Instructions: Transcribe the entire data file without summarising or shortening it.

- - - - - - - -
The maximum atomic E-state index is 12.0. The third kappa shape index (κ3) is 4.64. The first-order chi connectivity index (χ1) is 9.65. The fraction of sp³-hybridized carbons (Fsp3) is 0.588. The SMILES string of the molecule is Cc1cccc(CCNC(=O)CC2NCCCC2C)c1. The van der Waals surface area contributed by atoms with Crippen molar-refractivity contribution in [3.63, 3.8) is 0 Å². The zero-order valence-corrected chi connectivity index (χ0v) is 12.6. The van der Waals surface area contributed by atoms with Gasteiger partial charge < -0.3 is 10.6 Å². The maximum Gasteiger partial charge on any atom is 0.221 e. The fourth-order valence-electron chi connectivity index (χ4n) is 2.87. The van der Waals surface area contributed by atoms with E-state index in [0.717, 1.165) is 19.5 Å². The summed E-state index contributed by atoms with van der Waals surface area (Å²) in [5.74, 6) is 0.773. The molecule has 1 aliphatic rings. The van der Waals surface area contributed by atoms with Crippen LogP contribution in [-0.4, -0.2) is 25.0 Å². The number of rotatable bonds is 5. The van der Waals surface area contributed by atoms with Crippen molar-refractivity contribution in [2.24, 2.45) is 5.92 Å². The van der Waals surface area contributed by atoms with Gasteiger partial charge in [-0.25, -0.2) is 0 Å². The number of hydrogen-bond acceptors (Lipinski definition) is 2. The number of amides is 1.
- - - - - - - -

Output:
The maximum atomic E-state index is 12.0. The third kappa shape index (κ3) is 4.64. The first-order chi connectivity index (χ1) is 9.65. The fraction of sp³-hybridized carbons (Fsp3) is 0.588. The SMILES string of the molecule is Cc1cccc(CCNC(=O)CC2NCCCC2C)c1. The van der Waals surface area contributed by atoms with Crippen molar-refractivity contribution in [3.63, 3.8) is 0 Å². The zero-order valence-corrected chi connectivity index (χ0v) is 12.6. The van der Waals surface area contributed by atoms with Gasteiger partial charge < -0.3 is 10.6 Å². The maximum Gasteiger partial charge on any atom is 0.221 e. The fourth-order valence-electron chi connectivity index (χ4n) is 2.87. The van der Waals surface area contributed by atoms with E-state index in [0.717, 1.165) is 19.5 Å². The summed E-state index contributed by atoms with van der Waals surface area (Å²) in [5.74, 6) is 0.773. The molecule has 1 aliphatic rings. The van der Waals surface area contributed by atoms with Crippen LogP contribution in [-0.4, -0.2) is 25.0 Å². The number of rotatable bonds is 5. The van der Waals surface area contributed by atoms with Crippen molar-refractivity contribution in [2.24, 2.45) is 5.92 Å². The van der Waals surface area contributed by atoms with Gasteiger partial charge in [-0.25, -0.2) is 0 Å². The number of hydrogen-bond acceptors (Lipinski definition) is 2. The number of amides is 1.